We studied six current designs of widely used plates, viz. the VariAx distal radius locking system (VariAx, Stryker, Kalamazoo, MI), Acu-Loc2 Proximal VDR plate (Acu-Loc2; Acumed, Hillsboro, OR), DVR anatomic plate (DVR; Zimmer Biomet, Warsaw, IN), variable-angle LCP two-column volar distal radius plate 2.4 (VALCP; Depuy Synthes, West Chester, PA), MODE (MODE; JAPAN MEDICAL DINAMIC MARKETING INC, MDM, Tokyo) and HYBRIX (HYBRIX; Mizuho, Tokyo, Japan) (Fig. 1). Each plate has an anatomical precontoured design, and manufacturers recommend that its position should not be beyond the watershed line. Nine formalin-fixed elbow-to-hand cadavers (seven male, two female; age 67–89 years) without severe degenerative or traumatic changes were used. The mean width of the distal radius was 31 mm (range 27–34).

Fig. 1
figure1

Six current designs of widely used plates: a VariAx (Stryker), b Acu-Loc2 (AcuMed), c DVR (Zimmer Biomet), d VALCP (Depuy Synthes), e MODE (JAPAN MEDICAL DINAMIC MARKETING INC) and f HYBRIX (Mizuho)

Dissection began by removing the skin and soft subcutaneous tissue on the forearm to expose the flexor muscle group. The FPL muscle origin was maintained in its anatomical position during the dissection. To confirm the relationship between the FPL and plate prominence, all flexor muscles and pronator quadrates were cut, except the FPL. This process was mandatory, because if other flexors were retained, it would not be possible to confirm the contact between the FPL tendon and plate. Other soft tissues, such as joint capsules, ligaments and fat tissue around the wrist joint, were preserved. We randomly selected six from nine cadavers and allocated them to each plate, so that each plate was placed in six different cadavers; thus, there were 36 different plate–cadaver combinations. The priority during plate fixation was to position the plate in the most distal position without FPL tendon contact with best fitting to the radial and ulnar positions (Fig. 2a, b). For each of the six plates, the smallest size was selected to exclude selection bias. Such size is commonly used in clinical practice for Japanese patients. All plate fixations were performed by one hand surgeon under direct vision. First, the plates were fixed with a cortical screw in the oval hole sufficiently distally to make contact with the FPL tendon, then the plate was slightly moved sufficiently proximally to relieve the contact during 30° wrist extension [14]. Finally, the plates were fixed with a locking screw. Thereafter, another orthopaedic surgeon confirmed that the plate was not in contact with the FPL tendon and that there was no room to position the plate more distally. To minimise the potential bias related to the order of plate fixation, each plate was randomly assigned to the cadavers. The plate was fixed to the radial shaft through the same cortical screw hole, if fixation was maintained. When the plate could not obtain rigid fixation because of screw loosening, another hole was drilled and secure fixation achieved. If necessary, two or more cortical screws were used. Lateral radiographs were obtained using fluoroscopy by confirming the projection of the pisiform over the distal portion of the scaphoid according to the methods of Soong et al. [7]. The radiograph was taken several times (one to four, mean 2.2), and the radiograph showing the greatest plate projection was used for analysis. A posteroanterior radiograph was also obtained to confirm the coronal plane of the distal radius and implant.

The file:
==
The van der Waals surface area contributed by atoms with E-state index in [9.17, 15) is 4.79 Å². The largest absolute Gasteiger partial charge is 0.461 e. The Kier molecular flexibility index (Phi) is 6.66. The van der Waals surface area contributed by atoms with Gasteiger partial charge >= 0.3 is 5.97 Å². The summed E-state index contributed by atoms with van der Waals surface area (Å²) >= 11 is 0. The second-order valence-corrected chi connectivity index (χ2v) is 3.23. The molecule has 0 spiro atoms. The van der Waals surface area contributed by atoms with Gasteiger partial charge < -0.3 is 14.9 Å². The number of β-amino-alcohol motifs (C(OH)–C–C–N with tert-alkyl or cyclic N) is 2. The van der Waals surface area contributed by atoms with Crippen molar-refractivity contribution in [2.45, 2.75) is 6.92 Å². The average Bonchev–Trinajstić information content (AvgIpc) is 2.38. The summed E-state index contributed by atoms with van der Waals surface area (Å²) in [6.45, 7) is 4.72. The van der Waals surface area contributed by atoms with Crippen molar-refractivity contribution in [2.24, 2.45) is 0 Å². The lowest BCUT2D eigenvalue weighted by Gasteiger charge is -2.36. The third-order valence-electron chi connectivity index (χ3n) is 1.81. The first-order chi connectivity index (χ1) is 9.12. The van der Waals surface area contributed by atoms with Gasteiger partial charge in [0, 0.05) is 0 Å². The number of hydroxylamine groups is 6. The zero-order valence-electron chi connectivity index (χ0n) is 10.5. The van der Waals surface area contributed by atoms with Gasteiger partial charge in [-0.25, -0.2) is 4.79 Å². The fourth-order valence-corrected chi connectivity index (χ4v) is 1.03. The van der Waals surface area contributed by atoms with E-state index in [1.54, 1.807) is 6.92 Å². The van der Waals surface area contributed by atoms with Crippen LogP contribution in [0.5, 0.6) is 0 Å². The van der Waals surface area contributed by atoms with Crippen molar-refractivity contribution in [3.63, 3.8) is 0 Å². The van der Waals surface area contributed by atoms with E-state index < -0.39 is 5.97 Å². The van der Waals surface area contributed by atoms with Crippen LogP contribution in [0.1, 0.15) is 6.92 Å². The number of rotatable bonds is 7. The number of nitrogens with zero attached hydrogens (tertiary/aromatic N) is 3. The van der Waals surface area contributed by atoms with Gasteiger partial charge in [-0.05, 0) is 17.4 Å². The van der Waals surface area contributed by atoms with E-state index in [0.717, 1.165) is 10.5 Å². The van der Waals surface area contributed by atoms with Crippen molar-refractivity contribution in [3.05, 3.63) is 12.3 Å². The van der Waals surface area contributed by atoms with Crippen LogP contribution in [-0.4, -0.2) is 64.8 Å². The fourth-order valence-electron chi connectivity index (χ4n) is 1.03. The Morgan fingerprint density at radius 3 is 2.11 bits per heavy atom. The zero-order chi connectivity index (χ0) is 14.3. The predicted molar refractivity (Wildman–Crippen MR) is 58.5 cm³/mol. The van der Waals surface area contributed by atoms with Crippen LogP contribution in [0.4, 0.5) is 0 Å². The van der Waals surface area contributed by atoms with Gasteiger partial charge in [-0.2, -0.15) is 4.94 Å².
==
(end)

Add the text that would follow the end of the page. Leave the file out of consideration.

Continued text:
Fig. 2
figure2

a Plate placement viewed from the front. Flexors except the flexor pollicis longus (FPL) are removed. b Plate placement viewed from the lateral side. The plate is fixed to the cadaver in the most distal position without FPL tendon contact

Measurements